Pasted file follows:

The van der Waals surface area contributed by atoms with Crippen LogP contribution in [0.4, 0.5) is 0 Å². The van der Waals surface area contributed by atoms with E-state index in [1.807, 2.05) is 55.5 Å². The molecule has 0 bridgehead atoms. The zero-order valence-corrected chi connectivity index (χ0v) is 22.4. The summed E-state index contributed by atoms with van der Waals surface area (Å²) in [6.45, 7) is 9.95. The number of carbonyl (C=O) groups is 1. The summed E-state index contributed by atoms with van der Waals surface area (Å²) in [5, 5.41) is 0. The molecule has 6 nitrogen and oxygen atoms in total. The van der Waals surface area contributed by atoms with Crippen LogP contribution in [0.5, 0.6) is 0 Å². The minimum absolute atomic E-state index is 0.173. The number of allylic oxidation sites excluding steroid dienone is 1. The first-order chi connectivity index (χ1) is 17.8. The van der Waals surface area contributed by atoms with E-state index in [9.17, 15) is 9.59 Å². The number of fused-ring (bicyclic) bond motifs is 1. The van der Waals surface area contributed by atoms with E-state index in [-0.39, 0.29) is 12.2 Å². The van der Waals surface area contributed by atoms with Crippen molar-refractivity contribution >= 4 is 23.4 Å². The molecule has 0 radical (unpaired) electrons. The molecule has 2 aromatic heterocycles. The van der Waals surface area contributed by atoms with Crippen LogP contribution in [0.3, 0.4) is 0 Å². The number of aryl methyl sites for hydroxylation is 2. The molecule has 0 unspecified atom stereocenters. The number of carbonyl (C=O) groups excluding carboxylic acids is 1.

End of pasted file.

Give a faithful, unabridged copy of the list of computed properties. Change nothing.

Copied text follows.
The van der Waals surface area contributed by atoms with Crippen LogP contribution in [0.4, 0.5) is 0 Å². The van der Waals surface area contributed by atoms with E-state index in [1.807, 2.05) is 55.5 Å². The molecule has 0 bridgehead atoms. The zero-order valence-corrected chi connectivity index (χ0v) is 22.4. The summed E-state index contributed by atoms with van der Waals surface area (Å²) in [6.45, 7) is 9.95. The number of carbonyl (C=O) groups is 1. The summed E-state index contributed by atoms with van der Waals surface area (Å²) in [5, 5.41) is 0. The molecule has 6 nitrogen and oxygen atoms in total. The van der Waals surface area contributed by atoms with Crippen LogP contribution in [0.5, 0.6) is 0 Å². The minimum absolute atomic E-state index is 0.173. The number of allylic oxidation sites excluding steroid dienone is 1. The first-order chi connectivity index (χ1) is 17.8. The van der Waals surface area contributed by atoms with E-state index in [9.17, 15) is 9.59 Å². The number of fused-ring (bicyclic) bond motifs is 1. The van der Waals surface area contributed by atoms with E-state index in [-0.39, 0.29) is 12.2 Å². The van der Waals surface area contributed by atoms with Crippen molar-refractivity contribution >= 4 is 23.4 Å². The molecule has 0 radical (unpaired) electrons. The molecule has 2 aromatic heterocycles. The van der Waals surface area contributed by atoms with Crippen LogP contribution in [0.3, 0.4) is 0 Å². The number of aryl methyl sites for hydroxylation is 2. The molecule has 0 unspecified atom stereocenters. The number of carbonyl (C=O) groups excluding carboxylic acids is 1.